South Asia floods claim more than 750 lives
Indian residents wade through flood waters in Balurghat in West Bengal on August 17, 2017. At least 221 people have died and more than 1.5 million have been displaced by monsoon flooding across India, Nepal and Bangladesh, officials said August 15, as rescuers scoured submerged villages for the missing. (STR / AFP)
(AFP) - More than 750 people have died in floods across South Asia, officials said Monday, with monsoon rains also causing the deaths of hundreds of animals, including rhinos and a tiger.
The human toll is steadily rising across India, Nepal and Bangladesh following the latest in a series of deluges since August 10, as the annual monsoon hits the north and east of the region.
Nearly 50 bodies were found overnight in Bihar, in India's east, taking the number of dead there to 253, a state disaster official told AFP.
In Nepal, 143 people have died and 30 remain missing after flooding that has destroyed close to 80,000 homes.
The heavy rain has also taken a toll on India's wildlife, with rescue teams pulling stranded animals from raging waters in Kaziranga National Park.
The sanctuary in northeastern Assam state, home to the world's largest population of rare one-horned rhinos and other endangered species, has been especially hard hit.
"Our teams have recovered 225 dead animals since August 12. Of those, 15 were rhinos," Kaziranga director Satyendra Singh told AFP.
"A Bengal tiger also died in a fight with a herd of elephants. He was left injured and later could not walk or swim. It is possible that due to floods, there was a space crunch and it led to a territorial conflict."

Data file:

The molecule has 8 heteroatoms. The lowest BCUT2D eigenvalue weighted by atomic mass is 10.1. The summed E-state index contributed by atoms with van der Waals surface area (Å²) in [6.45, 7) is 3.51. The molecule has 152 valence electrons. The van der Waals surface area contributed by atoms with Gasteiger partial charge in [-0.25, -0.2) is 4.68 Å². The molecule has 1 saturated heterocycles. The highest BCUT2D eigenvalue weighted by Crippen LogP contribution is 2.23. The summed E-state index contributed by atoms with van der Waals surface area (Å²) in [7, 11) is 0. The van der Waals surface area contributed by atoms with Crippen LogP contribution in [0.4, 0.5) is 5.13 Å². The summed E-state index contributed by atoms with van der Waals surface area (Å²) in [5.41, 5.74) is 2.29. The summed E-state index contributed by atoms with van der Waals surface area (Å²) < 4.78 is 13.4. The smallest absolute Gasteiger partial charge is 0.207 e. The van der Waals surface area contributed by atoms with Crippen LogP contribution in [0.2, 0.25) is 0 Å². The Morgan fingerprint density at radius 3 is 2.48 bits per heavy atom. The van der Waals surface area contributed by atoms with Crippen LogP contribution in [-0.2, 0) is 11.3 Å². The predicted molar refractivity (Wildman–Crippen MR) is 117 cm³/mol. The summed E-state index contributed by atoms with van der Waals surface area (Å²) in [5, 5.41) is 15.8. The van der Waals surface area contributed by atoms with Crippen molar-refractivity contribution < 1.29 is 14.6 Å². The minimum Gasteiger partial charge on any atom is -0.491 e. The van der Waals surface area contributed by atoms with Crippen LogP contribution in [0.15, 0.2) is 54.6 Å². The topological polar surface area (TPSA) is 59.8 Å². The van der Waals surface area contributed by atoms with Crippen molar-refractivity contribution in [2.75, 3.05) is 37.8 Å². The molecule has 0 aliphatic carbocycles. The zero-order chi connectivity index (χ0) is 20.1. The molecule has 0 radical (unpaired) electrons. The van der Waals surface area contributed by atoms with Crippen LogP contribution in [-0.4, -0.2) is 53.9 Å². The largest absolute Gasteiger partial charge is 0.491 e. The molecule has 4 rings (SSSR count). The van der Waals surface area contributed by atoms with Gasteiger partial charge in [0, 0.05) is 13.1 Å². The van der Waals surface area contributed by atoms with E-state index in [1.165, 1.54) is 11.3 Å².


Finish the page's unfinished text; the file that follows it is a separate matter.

Nearly 200 deer, four elephant calves, four wild boars, two water buffaloes and one porcupine were among the other animals found dead in Kaziranga, which is still 20 percent under water, said Singh.
"The toll could rise further," he added.
The mighty Brahmaputra River, which runs through Assam, often breaks its banks during the monsoon leaving marooned animals scrambling to higher, dryer ground.
Conservationists worry that poachers, hunting for lucrative rhino horn, will try and capitalise on the exodus of wildlife from the protection of the jungle.
Singh said his teams had already taken precautions, erecting barricades and increasing patrols.
The park, a tourist magnet home to about 2,500 rhinos, was given a huge publicity boost last year when Britain's Prince William and his wife Kate visited during their tour of India.
But like other parts of the region, it is prone to flooding during the monsoon.
Across Assam and West Bengal, 122 people have died while 69 people have perished in Uttar Pradesh state.
In the Himalaya region in India's northwest, landslides caused by heavy rain have claimed 54 lives, the vast majority in one huge avalanche of mud that swept two buses off a mountainside.
Across the border in Bangladesh, 115 people have died and 5.7 million been affected by raging downpours.
© Agence France-Presse